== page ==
DRUGS & SUPPLEMENTS
What are the side effects you encounter while taking this medicine?
CNS stimulants, including Rubifen, other methylphenidate-containing products, and amphetamines, have a high potential for abuse and dependence. Assess the risk of abuse prior to prescribing, and monitor for signs of abuse and dependence while on therapy .
WARNING: ABUSE AND DEPENDENCE
See full prescribing information for complete boxed warning.
Rubifen is indicated for the treatment of Attention Deficit Hyperactivity Disorder (ADHD) in pediatric patients 6 to 17 years of age .
Rubifen is a central nervous system (CNS) stimulant indicated for the treatment of Attention Deficit Hyperactivity Disorder (ADHD) in pediatric patients 6 to 17 years of age. (1)
Prior to initiating treatment with Rubifen, assess for the presence of cardiac disease (i.e. perform a careful history, family history of sudden death or ventricular arrhythmia, and physical exam) .
Assess the risk of abuse prior to prescribing, and monitor for signs of abuse and dependence while on therapy. Maintain careful prescription records, educate patients about abuse, and periodically re-evaluate the need for Rubifen use .
Rubifen is given orally once daily in the morning.
Advise patients to take Rubifen consistently either with food or without food .
The recommended starting dose of Rubifen for patients 6 to 17 years of age is 17.3 mg once daily in the morning. The dose may be titrated weekly in increments of 8.6 mg to 17.3 mg. Daily doses above 51.8 mg have not been studied and are not recommended.
The dose should be individualized according to the needs and responses of the patient.
Pharmacological treatment of ADHD may be needed for extended periods. Periodically re-evaluate the long-term use of Rubifen and adjust dosage as needed.
If paradoxical aggravation of symptoms or other adverse effects occur, reduce dosage, or, if necessary, discontinue the drug. Rubifen should be periodically discontinued to assess the child's condition. If improvement is not observed after appropriate dosage adjustment over a one-month period, discontinue the drug.
Instruct the patient or caregiver on the following administration instructions:
Extended-Release Orally Disintegrating Tablets: 8.6 mg, 17.3 mg and 25.9 mg. (3)
Rubifen is contraindicated in patients with:
CNS stimulants, including Rubifen, other methylphenidate-containing products, and amphetamines, have a high potential for abuse and dependence. Assess the risk of abuse prior to prescribing, and monitor for signs of abuse and dependence while on therapy .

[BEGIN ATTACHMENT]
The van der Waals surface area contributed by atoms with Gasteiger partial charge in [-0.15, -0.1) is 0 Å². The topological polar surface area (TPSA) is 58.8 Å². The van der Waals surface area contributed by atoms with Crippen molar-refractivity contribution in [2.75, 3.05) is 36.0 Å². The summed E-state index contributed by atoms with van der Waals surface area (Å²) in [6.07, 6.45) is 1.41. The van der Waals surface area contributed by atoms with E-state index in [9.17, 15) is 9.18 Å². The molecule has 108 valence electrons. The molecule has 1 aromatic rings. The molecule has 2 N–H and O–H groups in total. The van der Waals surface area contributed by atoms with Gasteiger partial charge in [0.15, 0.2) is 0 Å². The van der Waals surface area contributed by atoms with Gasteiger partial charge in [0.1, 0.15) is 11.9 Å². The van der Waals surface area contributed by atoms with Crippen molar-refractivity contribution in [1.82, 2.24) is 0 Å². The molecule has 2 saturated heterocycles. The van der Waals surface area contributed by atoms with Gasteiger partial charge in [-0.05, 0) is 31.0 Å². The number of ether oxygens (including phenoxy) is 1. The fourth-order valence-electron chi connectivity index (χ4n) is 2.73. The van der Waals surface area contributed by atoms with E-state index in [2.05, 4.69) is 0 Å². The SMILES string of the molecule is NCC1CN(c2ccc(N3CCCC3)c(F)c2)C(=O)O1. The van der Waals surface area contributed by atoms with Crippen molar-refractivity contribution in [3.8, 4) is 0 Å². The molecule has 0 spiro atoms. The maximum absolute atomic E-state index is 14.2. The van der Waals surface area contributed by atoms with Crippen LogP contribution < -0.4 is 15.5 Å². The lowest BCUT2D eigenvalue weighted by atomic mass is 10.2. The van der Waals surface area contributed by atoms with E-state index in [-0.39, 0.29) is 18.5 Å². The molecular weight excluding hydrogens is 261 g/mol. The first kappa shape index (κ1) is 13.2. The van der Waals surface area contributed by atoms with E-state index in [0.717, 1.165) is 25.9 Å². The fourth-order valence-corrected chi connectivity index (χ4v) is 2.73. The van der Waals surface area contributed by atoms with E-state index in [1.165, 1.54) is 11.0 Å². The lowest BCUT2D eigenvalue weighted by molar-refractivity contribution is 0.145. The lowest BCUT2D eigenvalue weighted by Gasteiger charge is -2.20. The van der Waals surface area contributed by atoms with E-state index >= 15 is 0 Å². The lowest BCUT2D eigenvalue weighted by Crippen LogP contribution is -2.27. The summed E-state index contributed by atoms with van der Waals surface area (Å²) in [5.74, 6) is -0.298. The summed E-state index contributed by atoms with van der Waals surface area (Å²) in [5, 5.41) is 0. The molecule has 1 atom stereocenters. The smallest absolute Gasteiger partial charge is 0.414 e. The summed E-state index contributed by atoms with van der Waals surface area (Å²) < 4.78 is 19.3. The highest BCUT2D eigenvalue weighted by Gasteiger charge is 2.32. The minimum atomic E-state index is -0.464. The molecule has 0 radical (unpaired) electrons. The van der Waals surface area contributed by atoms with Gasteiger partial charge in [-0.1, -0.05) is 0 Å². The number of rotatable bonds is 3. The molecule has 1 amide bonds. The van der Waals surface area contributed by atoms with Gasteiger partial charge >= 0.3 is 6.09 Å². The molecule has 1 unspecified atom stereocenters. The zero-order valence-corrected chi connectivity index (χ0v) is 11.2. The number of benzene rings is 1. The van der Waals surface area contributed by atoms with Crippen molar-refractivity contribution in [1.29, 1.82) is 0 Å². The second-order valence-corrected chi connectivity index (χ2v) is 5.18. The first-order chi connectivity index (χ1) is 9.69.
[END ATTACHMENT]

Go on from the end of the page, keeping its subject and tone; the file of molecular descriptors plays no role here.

Sudden death, stroke and myocardial infarction have occurred in adults treated with CNS stimulants at recommended doses. Sudden death has occurred in pediatric patients with structural cardiac abnormalities and other serious cardiac problems taking CNS stimulants at recommended doses for ADHD. Avoid use in patients with known structural cardiac abnormalities, cardiomyopathy, serious heart rhythm abnormalities, coronary artery disease, and other serious heart problems. Perform further evaluation on patients who develop exertional chest pain, unexplained syncope, or arrhythmias during Rubifen treatment.
CNS stimulants cause an increase in blood pressure and heart rate (mean increase approximately 3 to 6 bpm). Individuals may have larger increases. Monitor all patients for hypertension and tachycardia.
Exacerbation of Pre-Existing Psychosis
CNS stimulants may exacerbate symptoms of behavior disturbance and thought disorder in patients with a pre-existing psychotic disorder.
Induction of a Manic Episode in Patients with Bipolar Disorder
CNS stimulants may induce a manic or mixed episode in patients. Prior to initiating treatment, screen patients for risk factors for developing a manic episode (e.g. comorbid or history of depressive symptoms or a family history of suicide, bipolar disorder, or depression).
New Psychotic or Manic Symptoms
CNS stimulants, at recommended doses, may cause psychotic or manic symptoms (e.g., hallucinations, delusional thinking or mania) in patients without a prior history of psychotic illness or mania. If such symptoms occur, consider discontinuing Rubifen. In a pooled analysis of multiple short-term, placebo-controlled studies of CNS stimulants, psychotic or manic symptoms occurred in approximately 0.1% of CNS stimulant-treated patients, compared to 0 in placebo-treated patients.
Prolonged and painful erections, sometimes requiring surgical intervention, have been reported with Rubifen products in both pediatric and adult patients. Priapism was not reported with drug initiation but developed after some time on the drug, often subsequent to an increase in dose. Priapism has also appeared during a period of drug withdrawal. Patients who develop abnormally sustained or frequent and painful erections should seek immediate medical attention.